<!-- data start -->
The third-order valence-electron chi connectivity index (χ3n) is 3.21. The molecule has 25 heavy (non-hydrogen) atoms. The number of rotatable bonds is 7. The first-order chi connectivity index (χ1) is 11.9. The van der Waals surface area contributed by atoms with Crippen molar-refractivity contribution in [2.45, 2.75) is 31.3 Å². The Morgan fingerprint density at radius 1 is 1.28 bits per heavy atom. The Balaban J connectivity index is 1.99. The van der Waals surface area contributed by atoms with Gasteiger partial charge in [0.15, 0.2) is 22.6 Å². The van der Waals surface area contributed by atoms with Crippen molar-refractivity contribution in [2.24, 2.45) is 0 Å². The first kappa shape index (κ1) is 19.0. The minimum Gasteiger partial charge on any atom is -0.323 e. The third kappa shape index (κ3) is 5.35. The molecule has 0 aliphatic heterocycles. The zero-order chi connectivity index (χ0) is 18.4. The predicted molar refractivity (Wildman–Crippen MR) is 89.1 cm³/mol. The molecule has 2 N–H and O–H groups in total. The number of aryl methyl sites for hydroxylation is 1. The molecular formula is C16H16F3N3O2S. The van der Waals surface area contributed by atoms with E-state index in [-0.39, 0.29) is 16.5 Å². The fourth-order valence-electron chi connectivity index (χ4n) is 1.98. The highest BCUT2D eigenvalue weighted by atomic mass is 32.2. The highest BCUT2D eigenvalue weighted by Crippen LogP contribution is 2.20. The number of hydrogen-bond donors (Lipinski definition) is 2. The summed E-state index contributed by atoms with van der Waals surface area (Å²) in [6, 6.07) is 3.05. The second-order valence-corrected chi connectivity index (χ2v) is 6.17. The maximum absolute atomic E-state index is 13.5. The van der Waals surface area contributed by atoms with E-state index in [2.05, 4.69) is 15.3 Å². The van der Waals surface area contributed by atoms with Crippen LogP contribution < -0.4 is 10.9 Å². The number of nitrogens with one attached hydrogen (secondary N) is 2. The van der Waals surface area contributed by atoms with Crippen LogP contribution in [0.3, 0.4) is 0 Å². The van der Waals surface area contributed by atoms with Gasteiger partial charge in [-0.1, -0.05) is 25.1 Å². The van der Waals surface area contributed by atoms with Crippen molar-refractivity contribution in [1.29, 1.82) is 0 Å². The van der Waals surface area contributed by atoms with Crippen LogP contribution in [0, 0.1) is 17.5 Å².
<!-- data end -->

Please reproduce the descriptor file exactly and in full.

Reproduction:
The third-order valence-electron chi connectivity index (χ3n) is 3.21. The molecule has 25 heavy (non-hydrogen) atoms. The number of rotatable bonds is 7. The first-order chi connectivity index (χ1) is 11.9. The van der Waals surface area contributed by atoms with Crippen molar-refractivity contribution in [2.45, 2.75) is 31.3 Å². The Morgan fingerprint density at radius 1 is 1.28 bits per heavy atom. The Balaban J connectivity index is 1.99. The van der Waals surface area contributed by atoms with Gasteiger partial charge in [0.15, 0.2) is 22.6 Å². The van der Waals surface area contributed by atoms with Crippen molar-refractivity contribution in [2.24, 2.45) is 0 Å². The first kappa shape index (κ1) is 19.0. The minimum Gasteiger partial charge on any atom is -0.323 e. The third kappa shape index (κ3) is 5.35. The molecule has 0 aliphatic heterocycles. The zero-order chi connectivity index (χ0) is 18.4. The predicted molar refractivity (Wildman–Crippen MR) is 89.1 cm³/mol. The molecule has 2 N–H and O–H groups in total. The number of aryl methyl sites for hydroxylation is 1. The molecular formula is C16H16F3N3O2S. The van der Waals surface area contributed by atoms with E-state index in [-0.39, 0.29) is 16.5 Å². The fourth-order valence-electron chi connectivity index (χ4n) is 1.98. The highest BCUT2D eigenvalue weighted by atomic mass is 32.2. The highest BCUT2D eigenvalue weighted by Crippen LogP contribution is 2.20. The number of hydrogen-bond donors (Lipinski definition) is 2. The summed E-state index contributed by atoms with van der Waals surface area (Å²) in [6, 6.07) is 3.05. The second-order valence-corrected chi connectivity index (χ2v) is 6.17. The maximum absolute atomic E-state index is 13.5. The van der Waals surface area contributed by atoms with E-state index in [2.05, 4.69) is 15.3 Å². The van der Waals surface area contributed by atoms with Crippen LogP contribution < -0.4 is 10.9 Å². The number of nitrogens with one attached hydrogen (secondary N) is 2. The van der Waals surface area contributed by atoms with Crippen LogP contribution in [0.3, 0.4) is 0 Å². The van der Waals surface area contributed by atoms with Gasteiger partial charge in [-0.1, -0.05) is 25.1 Å². The van der Waals surface area contributed by atoms with Crippen molar-refractivity contribution in [1.29, 1.82) is 0 Å². The van der Waals surface area contributed by atoms with Crippen LogP contribution in [0, 0.1) is 17.5 Å².